Being much closer to thirty now than any of my precious teen years, the world of ‘coming of age’ cinema is something that I tend to only want to revisit with the promise of some really high quality content. In the case of Lady Bird, attached names like Greta Gerwig, Saoirse Ronan and Laurie Metcalfe were certainly enough to pull me in, along with the fact that the particular early 2000s time period of the picture coincides quite nicely with my own coming of age memories. And let’s not forget, Lady Bird arrives on British screens on the back of no fewer than five Oscar nominations, all in ‘major’ categories.
The film tells the story of Christine McPherson (Saoirse Ronan), a strong willed, artistic Catholic high school student with a rebellious streak and a desire to be called by her own given name, Lady Bird. The narrative, small scale in the grand scheme of things but large scale in the life of the protagonist, follows Lady Bird through all of the usual trials and tribulations of one’s teenage years. From first forays in to dating and sexuality, to the complicated dynamics of school friendships to the arduous and stressful task of applying to college, the film covers it all with PTSD inducing authenticity. Even prom gets its rightful few minutes. Without a shadow of a doubt, though, the star theme of the picture is the almost impossible nature of the mother/teenage daughter relationship.
Amidst the fast paced changes happening in all other areas of her life, Lady Bird’s relationship with her mother Marion (Laurie Metcalfe) remains a grounding yet frustrating constant. I can honestly say that I have never seen a film that so exquisitely demonstrates the kind of second by second love/hate relationship that is so exclusive to a mother and her daughter. The film delights in presenting full scale rows between the two characters, followed almost instantly by exchanges of tenderness or banter that can only occur in a dynamic where, as the dialogue so beautifully alludes to, you can unconditionally love a person without having to necessarily like them.
The film is sweet about its variety of young characters whilst also poking a cynical and knowing finger at the natural self importance of teenagers in their ascendency to adulthood. There is a satisfying blend of humour created by the them and humour at their expense, and it makes Lady Bird a really endearing and enjoyable watch for all age groups. This isn’t just a ‘teen flick’ that concerns itself with tired tropes like a live or die star crossed romance or a journey to win the talent contest, it is a love letter to the hazy days of high school that also addresses concerns, feelings and consequences on the other side of the road, as it were. Marion and other adult characters are just as crucial to the overall narrative as Lady Bird and her assorted peers, and though having both perspectives constantly butting heads doesn’t always make for the most comfortable or fanciful viewing, it certainly feels about as real and honest as can be. Lady Bird is funny, smart, sweet, biting when it needs to be, poignant and original, and for a genre as overcrowded as the teenage coming of age story, that is high praise indeed.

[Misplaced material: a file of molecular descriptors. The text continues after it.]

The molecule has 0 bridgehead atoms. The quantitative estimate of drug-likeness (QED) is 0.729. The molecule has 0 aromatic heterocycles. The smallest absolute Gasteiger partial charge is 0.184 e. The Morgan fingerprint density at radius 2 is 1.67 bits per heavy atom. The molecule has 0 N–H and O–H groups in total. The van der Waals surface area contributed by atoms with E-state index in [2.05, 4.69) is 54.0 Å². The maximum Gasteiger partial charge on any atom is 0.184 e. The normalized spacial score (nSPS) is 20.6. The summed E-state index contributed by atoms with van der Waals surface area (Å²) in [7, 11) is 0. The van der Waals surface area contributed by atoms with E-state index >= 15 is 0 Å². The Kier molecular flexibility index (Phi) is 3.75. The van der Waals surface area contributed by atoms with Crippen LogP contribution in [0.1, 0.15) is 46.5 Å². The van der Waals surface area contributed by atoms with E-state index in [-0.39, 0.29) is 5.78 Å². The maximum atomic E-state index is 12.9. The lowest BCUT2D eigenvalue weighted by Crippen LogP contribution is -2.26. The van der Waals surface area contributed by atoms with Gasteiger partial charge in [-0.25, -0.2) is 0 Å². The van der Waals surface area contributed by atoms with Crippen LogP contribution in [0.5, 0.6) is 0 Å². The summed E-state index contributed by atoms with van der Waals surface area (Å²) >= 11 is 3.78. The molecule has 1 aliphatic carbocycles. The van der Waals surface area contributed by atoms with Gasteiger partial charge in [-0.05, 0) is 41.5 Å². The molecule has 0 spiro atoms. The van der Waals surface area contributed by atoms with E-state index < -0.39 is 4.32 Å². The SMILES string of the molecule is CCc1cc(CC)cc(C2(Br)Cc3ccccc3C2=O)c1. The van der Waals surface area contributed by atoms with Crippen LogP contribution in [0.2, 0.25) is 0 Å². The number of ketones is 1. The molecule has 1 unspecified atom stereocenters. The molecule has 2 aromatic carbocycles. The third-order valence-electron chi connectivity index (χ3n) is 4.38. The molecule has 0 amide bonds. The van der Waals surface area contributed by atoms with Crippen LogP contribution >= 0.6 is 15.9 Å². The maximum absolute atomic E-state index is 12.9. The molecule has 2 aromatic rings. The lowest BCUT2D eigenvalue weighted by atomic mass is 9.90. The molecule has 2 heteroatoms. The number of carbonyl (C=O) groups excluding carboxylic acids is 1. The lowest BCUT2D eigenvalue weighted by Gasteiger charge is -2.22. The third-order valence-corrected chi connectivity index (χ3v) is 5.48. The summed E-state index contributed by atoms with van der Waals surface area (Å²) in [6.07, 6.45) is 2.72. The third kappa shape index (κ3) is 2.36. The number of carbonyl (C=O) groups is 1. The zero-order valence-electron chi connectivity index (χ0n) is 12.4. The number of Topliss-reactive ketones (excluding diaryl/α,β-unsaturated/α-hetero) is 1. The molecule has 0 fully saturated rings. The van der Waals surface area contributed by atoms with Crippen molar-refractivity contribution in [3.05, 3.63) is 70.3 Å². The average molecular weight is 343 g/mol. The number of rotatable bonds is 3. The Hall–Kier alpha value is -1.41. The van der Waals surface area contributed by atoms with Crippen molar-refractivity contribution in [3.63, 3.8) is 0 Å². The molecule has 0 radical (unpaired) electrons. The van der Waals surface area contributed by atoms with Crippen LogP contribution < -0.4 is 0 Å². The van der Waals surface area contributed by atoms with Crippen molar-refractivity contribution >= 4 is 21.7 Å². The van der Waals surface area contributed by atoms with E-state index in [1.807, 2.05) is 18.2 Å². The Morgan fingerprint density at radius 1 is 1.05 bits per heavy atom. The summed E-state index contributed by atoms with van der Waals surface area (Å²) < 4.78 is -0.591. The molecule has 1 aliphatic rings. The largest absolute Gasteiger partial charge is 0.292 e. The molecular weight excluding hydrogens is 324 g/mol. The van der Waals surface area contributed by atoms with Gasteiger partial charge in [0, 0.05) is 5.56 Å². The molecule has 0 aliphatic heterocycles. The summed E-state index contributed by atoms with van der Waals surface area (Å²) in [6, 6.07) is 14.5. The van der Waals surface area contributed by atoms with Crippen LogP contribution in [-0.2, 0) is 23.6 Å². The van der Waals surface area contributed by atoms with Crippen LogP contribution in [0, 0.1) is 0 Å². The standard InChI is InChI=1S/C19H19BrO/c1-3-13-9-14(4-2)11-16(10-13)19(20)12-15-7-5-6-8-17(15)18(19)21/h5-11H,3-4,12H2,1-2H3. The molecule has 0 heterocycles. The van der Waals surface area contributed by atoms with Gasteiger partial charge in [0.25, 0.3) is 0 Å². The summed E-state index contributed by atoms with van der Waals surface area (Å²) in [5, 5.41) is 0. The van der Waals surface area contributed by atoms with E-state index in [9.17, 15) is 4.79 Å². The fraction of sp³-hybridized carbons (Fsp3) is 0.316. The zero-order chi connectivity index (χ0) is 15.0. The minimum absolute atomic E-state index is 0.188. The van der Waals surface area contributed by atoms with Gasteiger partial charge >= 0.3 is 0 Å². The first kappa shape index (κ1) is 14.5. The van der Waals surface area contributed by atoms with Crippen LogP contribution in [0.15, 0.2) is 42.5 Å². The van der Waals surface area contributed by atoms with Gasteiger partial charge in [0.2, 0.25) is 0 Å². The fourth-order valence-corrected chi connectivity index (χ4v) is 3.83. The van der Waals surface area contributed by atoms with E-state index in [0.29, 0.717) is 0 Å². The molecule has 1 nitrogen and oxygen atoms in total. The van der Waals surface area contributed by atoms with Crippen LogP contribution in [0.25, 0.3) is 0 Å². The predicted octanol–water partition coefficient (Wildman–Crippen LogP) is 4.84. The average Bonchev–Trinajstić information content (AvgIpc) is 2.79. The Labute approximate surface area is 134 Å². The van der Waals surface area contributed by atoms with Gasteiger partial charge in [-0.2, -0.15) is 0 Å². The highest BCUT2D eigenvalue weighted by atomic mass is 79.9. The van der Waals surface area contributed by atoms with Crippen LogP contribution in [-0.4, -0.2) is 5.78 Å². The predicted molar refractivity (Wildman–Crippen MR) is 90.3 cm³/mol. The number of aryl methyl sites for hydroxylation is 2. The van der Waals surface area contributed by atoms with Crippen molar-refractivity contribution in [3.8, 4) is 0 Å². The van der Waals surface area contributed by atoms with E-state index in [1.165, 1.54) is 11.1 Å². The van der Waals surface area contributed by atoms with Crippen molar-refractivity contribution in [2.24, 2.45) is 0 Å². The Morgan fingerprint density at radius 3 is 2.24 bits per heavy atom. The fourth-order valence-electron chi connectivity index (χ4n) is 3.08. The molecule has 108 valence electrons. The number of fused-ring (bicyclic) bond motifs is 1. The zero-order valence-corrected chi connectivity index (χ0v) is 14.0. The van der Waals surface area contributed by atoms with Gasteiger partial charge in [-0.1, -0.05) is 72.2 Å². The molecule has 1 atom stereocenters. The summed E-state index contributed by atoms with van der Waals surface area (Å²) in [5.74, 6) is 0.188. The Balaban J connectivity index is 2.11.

As Lady Bird, Saoirse Ronan continues to build her case for being regarded as one of the film industry’s most talented performers. At the tender age of 23 and with three Oscar nominations already under her belt, the Irish actress is excellent as the film’s titular character. It takes a certain something to be able to play a character who is intentionally unlikable for large periods of a narrative, yet still have the audience rooting for you, and in Lady Bird Ronan embodies all of the cocksureness, false maturity and smugness that an adolescent female possesses, underpinned with the gripping dose of vulnerability that defines every decision in her young life. It is a far superior and much more layered performance than arguably any other example in the genre.
As Marion, Laurie Metcalfe gives a performance that I’m sure many mothers in the same situation will find utterly relatable and maybe even a little too close to the bone at times. Her love for Lady Bird is obvious, but like so many parental figures, she cannot help but impose her own personality and wishes upon her daughter as well. Together, the two actresses share a viscerally authentic chemistry, a never-ending argument, encased in love, that is played out so honestly that the audience flip-flop with their side taking from start to finish.
Fleshing out the stellar cast list are the likes of Tracy Letts, Lucas Hedges, Timothee Chalamet, Beanie Feldstein and Lois Smith, all of whom perform their roles with the same authenticity and sincerity that encapsulates the picture as a whole. The film is very much the story of Lady Bird and Marion, but without the supporting players to enrich the cinematic universe, the stakes would neither feel as real or as rich.
Overall, Lady Bird is an absolute joy from start to finish. It’s no secret that Greta Gerwig is one of cinema’s leading emerging forces, and her special brand of sweet and sincere yet searing can be seen, heard and felt all over her directorial debut. I don’t feel it’s controversial to say that women might feel more attached to the story, but that is not to say that the film isn’t full of universally recognisable and relatable themes. It’s an out and out coming of age tale, easily one of the best examples of the genre. And I’m not talking in the last ten years, I’m talking ever.